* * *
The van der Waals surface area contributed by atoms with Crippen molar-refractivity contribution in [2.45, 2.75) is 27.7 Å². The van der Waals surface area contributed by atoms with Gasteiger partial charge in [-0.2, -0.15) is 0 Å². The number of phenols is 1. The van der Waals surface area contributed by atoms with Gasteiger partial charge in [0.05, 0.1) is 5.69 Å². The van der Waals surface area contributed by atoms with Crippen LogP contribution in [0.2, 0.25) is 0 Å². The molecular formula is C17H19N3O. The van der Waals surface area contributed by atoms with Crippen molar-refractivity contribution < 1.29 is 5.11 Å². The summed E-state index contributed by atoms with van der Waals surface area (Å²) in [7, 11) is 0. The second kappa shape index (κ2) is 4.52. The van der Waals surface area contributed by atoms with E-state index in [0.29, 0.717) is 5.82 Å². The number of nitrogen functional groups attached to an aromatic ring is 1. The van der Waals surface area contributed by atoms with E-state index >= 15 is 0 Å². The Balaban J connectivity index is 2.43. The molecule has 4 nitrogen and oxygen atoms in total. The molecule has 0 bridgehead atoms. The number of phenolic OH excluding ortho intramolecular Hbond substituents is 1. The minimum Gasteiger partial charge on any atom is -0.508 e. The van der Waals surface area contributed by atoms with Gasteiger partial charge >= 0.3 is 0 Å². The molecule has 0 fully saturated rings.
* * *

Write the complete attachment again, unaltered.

The van der Waals surface area contributed by atoms with Crippen molar-refractivity contribution in [2.45, 2.75) is 27.7 Å². The van der Waals surface area contributed by atoms with Gasteiger partial charge in [-0.2, -0.15) is 0 Å². The number of phenols is 1. The van der Waals surface area contributed by atoms with Gasteiger partial charge in [0.05, 0.1) is 5.69 Å². The van der Waals surface area contributed by atoms with Crippen LogP contribution in [0.2, 0.25) is 0 Å². The molecular formula is C17H19N3O. The van der Waals surface area contributed by atoms with Crippen molar-refractivity contribution < 1.29 is 5.11 Å². The summed E-state index contributed by atoms with van der Waals surface area (Å²) in [7, 11) is 0. The second kappa shape index (κ2) is 4.52. The van der Waals surface area contributed by atoms with E-state index in [0.29, 0.717) is 5.82 Å². The number of nitrogen functional groups attached to an aromatic ring is 1. The van der Waals surface area contributed by atoms with E-state index >= 15 is 0 Å². The Balaban J connectivity index is 2.43. The molecule has 4 nitrogen and oxygen atoms in total. The molecule has 0 bridgehead atoms. The number of phenolic OH excluding ortho intramolecular Hbond substituents is 1. The minimum Gasteiger partial charge on any atom is -0.508 e. The van der Waals surface area contributed by atoms with Gasteiger partial charge >= 0.3 is 0 Å². The molecule has 0 fully saturated rings.